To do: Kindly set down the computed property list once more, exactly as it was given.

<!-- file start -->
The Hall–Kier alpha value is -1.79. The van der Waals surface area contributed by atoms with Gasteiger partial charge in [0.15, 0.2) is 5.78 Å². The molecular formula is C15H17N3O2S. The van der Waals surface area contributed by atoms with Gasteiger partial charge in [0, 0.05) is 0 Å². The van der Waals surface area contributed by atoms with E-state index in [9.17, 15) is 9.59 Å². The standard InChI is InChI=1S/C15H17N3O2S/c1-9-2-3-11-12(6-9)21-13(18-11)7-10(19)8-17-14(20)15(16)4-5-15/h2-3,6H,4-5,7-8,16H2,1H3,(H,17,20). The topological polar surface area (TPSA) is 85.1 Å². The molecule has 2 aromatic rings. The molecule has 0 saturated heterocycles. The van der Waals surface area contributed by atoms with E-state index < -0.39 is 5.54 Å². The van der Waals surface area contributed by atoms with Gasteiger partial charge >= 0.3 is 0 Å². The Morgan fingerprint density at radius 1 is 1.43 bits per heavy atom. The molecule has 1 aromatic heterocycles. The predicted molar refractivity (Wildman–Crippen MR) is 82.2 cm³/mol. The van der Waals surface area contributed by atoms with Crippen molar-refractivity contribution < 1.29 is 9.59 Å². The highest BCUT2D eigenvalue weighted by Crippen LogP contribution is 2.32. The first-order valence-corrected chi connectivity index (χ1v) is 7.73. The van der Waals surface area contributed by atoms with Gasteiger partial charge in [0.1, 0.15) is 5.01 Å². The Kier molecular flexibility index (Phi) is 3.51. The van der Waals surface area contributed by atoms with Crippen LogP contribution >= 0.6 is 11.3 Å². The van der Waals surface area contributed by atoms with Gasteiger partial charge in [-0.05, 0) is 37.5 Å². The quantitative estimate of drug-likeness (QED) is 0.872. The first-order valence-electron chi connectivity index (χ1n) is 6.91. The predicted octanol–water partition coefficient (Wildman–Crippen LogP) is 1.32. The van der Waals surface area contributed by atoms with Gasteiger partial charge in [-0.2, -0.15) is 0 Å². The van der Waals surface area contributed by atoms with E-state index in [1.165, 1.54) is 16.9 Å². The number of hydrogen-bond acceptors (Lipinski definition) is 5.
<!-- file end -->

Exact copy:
The Hall–Kier alpha value is -1.79. The van der Waals surface area contributed by atoms with Gasteiger partial charge in [0.15, 0.2) is 5.78 Å². The molecular formula is C15H17N3O2S. The van der Waals surface area contributed by atoms with Gasteiger partial charge in [0, 0.05) is 0 Å². The van der Waals surface area contributed by atoms with E-state index in [9.17, 15) is 9.59 Å². The standard InChI is InChI=1S/C15H17N3O2S/c1-9-2-3-11-12(6-9)21-13(18-11)7-10(19)8-17-14(20)15(16)4-5-15/h2-3,6H,4-5,7-8,16H2,1H3,(H,17,20). The topological polar surface area (TPSA) is 85.1 Å². The molecule has 2 aromatic rings. The molecule has 0 saturated heterocycles. The van der Waals surface area contributed by atoms with E-state index < -0.39 is 5.54 Å². The van der Waals surface area contributed by atoms with Gasteiger partial charge >= 0.3 is 0 Å². The Morgan fingerprint density at radius 1 is 1.43 bits per heavy atom. The molecule has 1 aromatic heterocycles. The predicted molar refractivity (Wildman–Crippen MR) is 82.2 cm³/mol. The van der Waals surface area contributed by atoms with Crippen molar-refractivity contribution < 1.29 is 9.59 Å². The highest BCUT2D eigenvalue weighted by Crippen LogP contribution is 2.32. The first-order valence-corrected chi connectivity index (χ1v) is 7.73. The van der Waals surface area contributed by atoms with Gasteiger partial charge in [0.1, 0.15) is 5.01 Å². The Kier molecular flexibility index (Phi) is 3.51. The van der Waals surface area contributed by atoms with Crippen LogP contribution >= 0.6 is 11.3 Å². The van der Waals surface area contributed by atoms with Gasteiger partial charge in [-0.05, 0) is 37.5 Å². The quantitative estimate of drug-likeness (QED) is 0.872. The first-order valence-electron chi connectivity index (χ1n) is 6.91. The predicted octanol–water partition coefficient (Wildman–Crippen LogP) is 1.32. The van der Waals surface area contributed by atoms with Gasteiger partial charge in [-0.2, -0.15) is 0 Å². The van der Waals surface area contributed by atoms with E-state index in [1.165, 1.54) is 16.9 Å². The number of hydrogen-bond acceptors (Lipinski definition) is 5.